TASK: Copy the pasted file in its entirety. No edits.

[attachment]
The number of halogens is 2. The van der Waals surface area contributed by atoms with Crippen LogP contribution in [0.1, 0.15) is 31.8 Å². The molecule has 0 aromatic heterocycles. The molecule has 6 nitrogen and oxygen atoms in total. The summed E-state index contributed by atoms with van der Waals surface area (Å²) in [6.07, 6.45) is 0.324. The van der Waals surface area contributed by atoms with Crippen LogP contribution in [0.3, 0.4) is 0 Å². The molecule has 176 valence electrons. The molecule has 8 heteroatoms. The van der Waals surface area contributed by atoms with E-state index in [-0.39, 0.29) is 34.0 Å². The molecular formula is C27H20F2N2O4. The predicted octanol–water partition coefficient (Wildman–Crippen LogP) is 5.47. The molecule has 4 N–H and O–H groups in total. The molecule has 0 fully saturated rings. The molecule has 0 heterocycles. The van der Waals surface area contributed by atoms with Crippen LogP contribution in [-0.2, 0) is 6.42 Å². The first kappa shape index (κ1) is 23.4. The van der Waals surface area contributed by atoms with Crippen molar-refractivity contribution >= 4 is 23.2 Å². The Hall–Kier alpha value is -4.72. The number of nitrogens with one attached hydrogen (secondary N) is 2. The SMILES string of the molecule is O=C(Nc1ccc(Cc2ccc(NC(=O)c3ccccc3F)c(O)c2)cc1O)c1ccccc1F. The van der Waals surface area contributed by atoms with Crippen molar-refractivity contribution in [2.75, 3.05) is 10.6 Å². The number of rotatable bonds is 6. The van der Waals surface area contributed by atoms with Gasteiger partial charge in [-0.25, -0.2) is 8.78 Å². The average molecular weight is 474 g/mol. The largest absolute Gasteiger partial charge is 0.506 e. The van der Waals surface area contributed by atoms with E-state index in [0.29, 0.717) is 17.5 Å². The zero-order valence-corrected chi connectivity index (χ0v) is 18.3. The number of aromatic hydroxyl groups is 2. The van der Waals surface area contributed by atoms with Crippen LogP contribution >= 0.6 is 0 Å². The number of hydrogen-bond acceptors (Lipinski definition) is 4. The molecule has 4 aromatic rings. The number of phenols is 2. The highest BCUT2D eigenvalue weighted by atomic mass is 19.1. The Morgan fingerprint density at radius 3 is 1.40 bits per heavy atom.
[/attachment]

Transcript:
The number of halogens is 2. The van der Waals surface area contributed by atoms with Crippen LogP contribution in [0.1, 0.15) is 31.8 Å². The molecule has 0 aromatic heterocycles. The molecule has 6 nitrogen and oxygen atoms in total. The summed E-state index contributed by atoms with van der Waals surface area (Å²) in [6.07, 6.45) is 0.324. The van der Waals surface area contributed by atoms with Crippen LogP contribution in [0.3, 0.4) is 0 Å². The molecule has 176 valence electrons. The molecule has 8 heteroatoms. The van der Waals surface area contributed by atoms with E-state index in [-0.39, 0.29) is 34.0 Å². The molecular formula is C27H20F2N2O4. The predicted octanol–water partition coefficient (Wildman–Crippen LogP) is 5.47. The molecule has 4 N–H and O–H groups in total. The molecule has 0 fully saturated rings. The molecule has 0 heterocycles. The van der Waals surface area contributed by atoms with Crippen LogP contribution in [-0.2, 0) is 6.42 Å². The first kappa shape index (κ1) is 23.4. The van der Waals surface area contributed by atoms with Crippen molar-refractivity contribution >= 4 is 23.2 Å². The Hall–Kier alpha value is -4.72. The number of nitrogens with one attached hydrogen (secondary N) is 2. The SMILES string of the molecule is O=C(Nc1ccc(Cc2ccc(NC(=O)c3ccccc3F)c(O)c2)cc1O)c1ccccc1F. The van der Waals surface area contributed by atoms with Crippen molar-refractivity contribution in [2.75, 3.05) is 10.6 Å². The number of rotatable bonds is 6. The van der Waals surface area contributed by atoms with Gasteiger partial charge in [-0.25, -0.2) is 8.78 Å². The average molecular weight is 474 g/mol. The largest absolute Gasteiger partial charge is 0.506 e. The van der Waals surface area contributed by atoms with E-state index in [0.29, 0.717) is 17.5 Å². The zero-order valence-corrected chi connectivity index (χ0v) is 18.3. The number of aromatic hydroxyl groups is 2. The van der Waals surface area contributed by atoms with Crippen LogP contribution >= 0.6 is 0 Å². The number of hydrogen-bond acceptors (Lipinski definition) is 4. The molecule has 4 aromatic rings. The number of phenols is 2. The highest BCUT2D eigenvalue weighted by atomic mass is 19.1. The Morgan fingerprint density at radius 3 is 1.40 bits per heavy atom.